> Mike


Gary sounds confused. He says it's not a voltage transformer, only a
plug adaptor, but it has a USB jack output. Never heard of a plug
adapter with a USB out port. This would mean that it would pump at
least 120 volts into the USB port which is absurd. It is abviously a
charger which converts the current to 5v DC that can be used by an
iPhone. Apple, and most other chargers, can use either 115v or 230v,
but not all. I had an old Palm with a Spanish dictionary on it which I
wanted to use in 230v country about a year ago (before buying my
iTouch), and after a careful scrutiny, discovered that the Palm charger
was not rated above 115v. I always carry a wall wart transformer with
me anyway, which I bought on eBay for about $6 plus postage. It is
about two inches cubed and rated for 50 watts. Kicks the voltage down
by one half.
--
Never believe anything until it's officially denied.
 
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Adrian C
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      Oct 13th, 09, 10:38 PM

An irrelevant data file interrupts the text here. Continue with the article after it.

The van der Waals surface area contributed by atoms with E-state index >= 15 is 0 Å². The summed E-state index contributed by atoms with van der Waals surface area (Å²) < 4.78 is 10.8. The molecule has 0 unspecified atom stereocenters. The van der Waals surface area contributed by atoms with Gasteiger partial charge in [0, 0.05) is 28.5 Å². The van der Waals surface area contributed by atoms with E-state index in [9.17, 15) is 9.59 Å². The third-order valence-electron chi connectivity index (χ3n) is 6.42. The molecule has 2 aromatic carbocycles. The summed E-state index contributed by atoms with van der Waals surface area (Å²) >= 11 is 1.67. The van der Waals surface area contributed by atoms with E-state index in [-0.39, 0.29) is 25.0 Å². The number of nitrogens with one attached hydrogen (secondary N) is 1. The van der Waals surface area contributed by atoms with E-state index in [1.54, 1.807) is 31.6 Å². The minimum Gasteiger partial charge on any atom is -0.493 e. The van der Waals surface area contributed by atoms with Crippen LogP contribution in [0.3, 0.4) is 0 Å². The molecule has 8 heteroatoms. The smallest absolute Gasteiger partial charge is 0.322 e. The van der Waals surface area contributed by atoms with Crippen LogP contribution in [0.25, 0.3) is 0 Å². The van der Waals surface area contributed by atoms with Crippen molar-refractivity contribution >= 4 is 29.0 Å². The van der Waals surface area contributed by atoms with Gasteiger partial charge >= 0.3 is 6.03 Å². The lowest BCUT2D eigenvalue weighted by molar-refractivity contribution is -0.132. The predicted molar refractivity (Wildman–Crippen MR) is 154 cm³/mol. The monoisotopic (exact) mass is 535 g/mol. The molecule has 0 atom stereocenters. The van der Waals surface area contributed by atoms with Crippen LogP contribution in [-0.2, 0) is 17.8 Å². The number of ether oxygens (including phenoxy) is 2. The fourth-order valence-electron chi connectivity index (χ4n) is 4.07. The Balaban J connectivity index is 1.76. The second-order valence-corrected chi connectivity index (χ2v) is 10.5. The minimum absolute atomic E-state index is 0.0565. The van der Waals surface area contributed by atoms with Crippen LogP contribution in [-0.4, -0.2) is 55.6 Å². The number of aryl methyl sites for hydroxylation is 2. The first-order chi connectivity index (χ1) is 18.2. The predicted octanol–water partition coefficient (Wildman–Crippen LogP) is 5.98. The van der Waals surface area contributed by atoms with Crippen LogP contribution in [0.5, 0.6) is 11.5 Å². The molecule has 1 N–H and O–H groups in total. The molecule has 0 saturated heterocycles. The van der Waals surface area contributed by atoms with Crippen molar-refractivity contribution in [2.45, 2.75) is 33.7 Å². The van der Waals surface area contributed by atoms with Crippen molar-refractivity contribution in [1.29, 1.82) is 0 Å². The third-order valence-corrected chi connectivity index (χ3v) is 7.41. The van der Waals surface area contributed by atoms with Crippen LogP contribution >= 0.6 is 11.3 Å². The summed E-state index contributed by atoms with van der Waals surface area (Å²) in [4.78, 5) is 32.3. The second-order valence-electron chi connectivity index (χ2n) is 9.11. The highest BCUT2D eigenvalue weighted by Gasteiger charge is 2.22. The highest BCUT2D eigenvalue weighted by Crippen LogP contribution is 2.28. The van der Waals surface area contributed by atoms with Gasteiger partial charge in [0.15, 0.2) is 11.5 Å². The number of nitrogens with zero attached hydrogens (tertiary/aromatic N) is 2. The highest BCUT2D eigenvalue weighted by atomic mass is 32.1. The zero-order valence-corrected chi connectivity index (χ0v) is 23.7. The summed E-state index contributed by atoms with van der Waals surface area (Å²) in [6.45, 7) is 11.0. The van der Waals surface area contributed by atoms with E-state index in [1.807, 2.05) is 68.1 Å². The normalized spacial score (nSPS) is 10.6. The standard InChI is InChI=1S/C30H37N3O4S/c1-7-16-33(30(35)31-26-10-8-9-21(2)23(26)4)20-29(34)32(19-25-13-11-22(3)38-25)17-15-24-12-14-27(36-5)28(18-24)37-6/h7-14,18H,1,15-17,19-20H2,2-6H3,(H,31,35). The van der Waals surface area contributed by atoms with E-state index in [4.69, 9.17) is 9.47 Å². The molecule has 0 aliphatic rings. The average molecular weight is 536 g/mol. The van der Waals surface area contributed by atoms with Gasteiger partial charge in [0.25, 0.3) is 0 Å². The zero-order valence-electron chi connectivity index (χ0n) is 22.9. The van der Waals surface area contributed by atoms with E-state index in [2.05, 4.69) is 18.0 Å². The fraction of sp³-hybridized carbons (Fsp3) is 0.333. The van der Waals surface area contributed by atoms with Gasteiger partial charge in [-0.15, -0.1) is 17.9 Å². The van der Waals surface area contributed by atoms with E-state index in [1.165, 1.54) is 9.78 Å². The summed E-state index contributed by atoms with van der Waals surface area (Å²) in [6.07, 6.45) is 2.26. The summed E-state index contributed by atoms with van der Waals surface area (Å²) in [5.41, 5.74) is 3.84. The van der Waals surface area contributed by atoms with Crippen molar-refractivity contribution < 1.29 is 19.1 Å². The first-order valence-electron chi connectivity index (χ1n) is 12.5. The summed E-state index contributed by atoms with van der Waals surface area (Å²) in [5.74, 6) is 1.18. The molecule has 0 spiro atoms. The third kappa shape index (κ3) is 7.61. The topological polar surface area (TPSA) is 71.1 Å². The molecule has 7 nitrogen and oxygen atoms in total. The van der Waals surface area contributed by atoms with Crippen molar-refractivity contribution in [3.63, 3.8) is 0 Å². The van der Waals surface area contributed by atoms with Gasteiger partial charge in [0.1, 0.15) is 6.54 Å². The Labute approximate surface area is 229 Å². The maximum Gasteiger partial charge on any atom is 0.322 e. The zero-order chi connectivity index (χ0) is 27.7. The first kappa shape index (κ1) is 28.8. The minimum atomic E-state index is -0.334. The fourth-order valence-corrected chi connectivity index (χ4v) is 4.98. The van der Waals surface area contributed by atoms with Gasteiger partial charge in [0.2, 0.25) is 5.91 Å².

Paul Fuchs wrote:
I always carry a wall wart transformer with
> me anyway, which I bought on eBay for about $6 plus postage. It is
> about two inches cubed and rated for 50 watts. Kicks the voltage down
> by one half.


Good idea. Unfortunately some US-market adaptors, even though they may
have printed notes on supporting 230V areas (and numerous overseas
certifications), will have been built down to a cost - and vital
components skipped (or replaced with lesser types) on the PCB.

Might be OK for short term use plugged into the European mains as here,
but in the long term (unless it's a big make that would stand behind
their products worldwide as I'd expect Apple to) it would be better to
source an additional supply in the overseas country. Or use that
transformer.

--
Adrian C